There were millions of Americans with German names, and a substantial number of them knew the torment and humiliation of being pilloried for their German ancestry; more than a few of them found it expedient to anglicize their names—from Weber to Waybur, for example—the while American patriots were transforming hamburger to “liberty steak.” In 1917 the Espionage Act was passed by Congress at the behest of the White House, making life even more difficult for German-Americans no matter how long they had lived in this country; and the following year the even more deadly Sedition Act was passed, making it easy to charge and often indict the most casual comment in public as seditious to nation and war effort. Eugene Debs, Socialist and famous labor leader, spoke publicly against American participation in the war, for which he received a ten-year sentence in a federal prison. Even when the war was over, Wilson coldly refused to commute sentence or pardon Debs. President Harding pardoned Debs within days after he took office in 1921. Under the Espionage and Sedition acts just under two hundred thousand Americans were accused, or indicted, or found guilty and fined heavily or imprisoned for remarks heard or overheard in public. Turning in “German spies” or “pro-Germans” became a veritable sport for large numbers of American patrioteers in 1917 and 1918.
And yet despite the atmosphere of outright terror in the lives of a considerable minority of Americans, despite the food shortages for civilians, despite the presence throughout the country of superpatriots serving the government as neighborhood watchers for the purpose of reporting any act or word that seemed suspicious, despite the virtual militarization of the local schools and their textbooks, despite the maleficent custom of white feathers being pinned by women volunteers on the lapels of men seen rightly or wrongly as slackers—despite all this, many Americans seemed to become fond of the War State. Lost neighborhood, local, and other liberties didn’t seem too high a price to pay for the economic benefits in the form of high wages, props to unionism, quick and generally favorable arbitration agreements for workers, and the novel availability of spendable money, cash in hand. And how exhilarating to see the speed with which the national government could move in matters where local governments stalled and stalled.
It was all a great lesson, slowly but surely learned by those of nationalistic disposition: that it is far easier to promote the state’s power when a trade-off in the form of economic and social goods is effected. Also, crisis, whether actual war or something else, is a valuable means of acceleration of political power. Wilson, whose feeling for the state was almost religious, sensed this. So while he spurred on the Bernard Baruchs, Hugh Johnsons, Gerard Swopes, and other appointed, absolute industrial czars in their planning and managing of the economy, he also found the time to give aid and sustenance to the class of political intellectuals just coming into existence, those for whom service to the central state in the interest of the people would become a creed. Wilson had been impressed by a book by one of them in 1909: The Promise of American Life by Herbert Croly, a plea for the conversion of the abstract, constitutional state into a national community. Wilson was similarly impressed by a young Socialist just out of Harvard, Walter Lippmann, whom he placed in the secret group of scholars that was at work drawing up the Fourteen Points and possible postwar realignments in Europe. I shall say more about the New Class a little later in this chapter.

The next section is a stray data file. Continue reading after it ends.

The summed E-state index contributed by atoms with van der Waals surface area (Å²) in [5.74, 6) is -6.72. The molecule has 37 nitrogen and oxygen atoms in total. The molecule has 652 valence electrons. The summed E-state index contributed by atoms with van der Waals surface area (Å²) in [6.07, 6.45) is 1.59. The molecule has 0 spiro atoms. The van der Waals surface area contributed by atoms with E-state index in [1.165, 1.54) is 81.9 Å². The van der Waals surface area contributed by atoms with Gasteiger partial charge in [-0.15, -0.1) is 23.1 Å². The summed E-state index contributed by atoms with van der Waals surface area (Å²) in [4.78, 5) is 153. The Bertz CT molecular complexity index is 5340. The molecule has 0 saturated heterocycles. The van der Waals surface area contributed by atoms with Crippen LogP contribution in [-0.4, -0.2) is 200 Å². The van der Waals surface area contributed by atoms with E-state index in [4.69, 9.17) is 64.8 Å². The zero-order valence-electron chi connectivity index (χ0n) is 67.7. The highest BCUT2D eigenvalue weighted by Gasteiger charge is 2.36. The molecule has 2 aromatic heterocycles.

The Wilson War State was from the beginning a structure of unprecedented mixture of parts—in Europe as well as in America. On the one hand it was humanitarian to the core: in high wages approved by the government, improved working conditions, moderation of ethnic tensions in the workplace, and a variety of reforms aimed at the working class and the indigent. To many workers in the Northeast and Midwest, these reforms added up to the kind of socialism they had learned about in Europe and preached after coming to the United States. But the other side of the War State was different, making it difficult of acceptance even by academic socialists and liberals. This was the repressive side, the side presided over by George Creel, the side of repression, intimidation, and quick, summary justice. It was the side of the ugly “Palmer Raids” by the attorney general, A. Mitchell Palmer, with no known dissent from President Wilson. For all the delicate socialistic touches given the war economy by the government, there was no mercy extended to even the most peaceful and law-abiding of socialists and social democrats when the fancy seized Palmer. Throughout 1919 the raids took place, rarely if ever based upon legal warrants, invading without notice the homes, businesses, even churches of suspected socialists, anarchists, and ordinary dissenters.
This was the divided legacy of the War State of 1917–1919: on the one hand a centralized, planned economy that seemed to work and work well, at least with the stimulus of the Great War; on the other hand a police-state atmosphere, with the watchers serving secretly as monitors of their neighborhoods, ever ready to report a suspicious remark or alleged remark; and the Four-Minute Men empowered by law to invade any meeting, civil or religious, in order to warn of any departures from strict and absolute support of the war—and the Palmer Raids.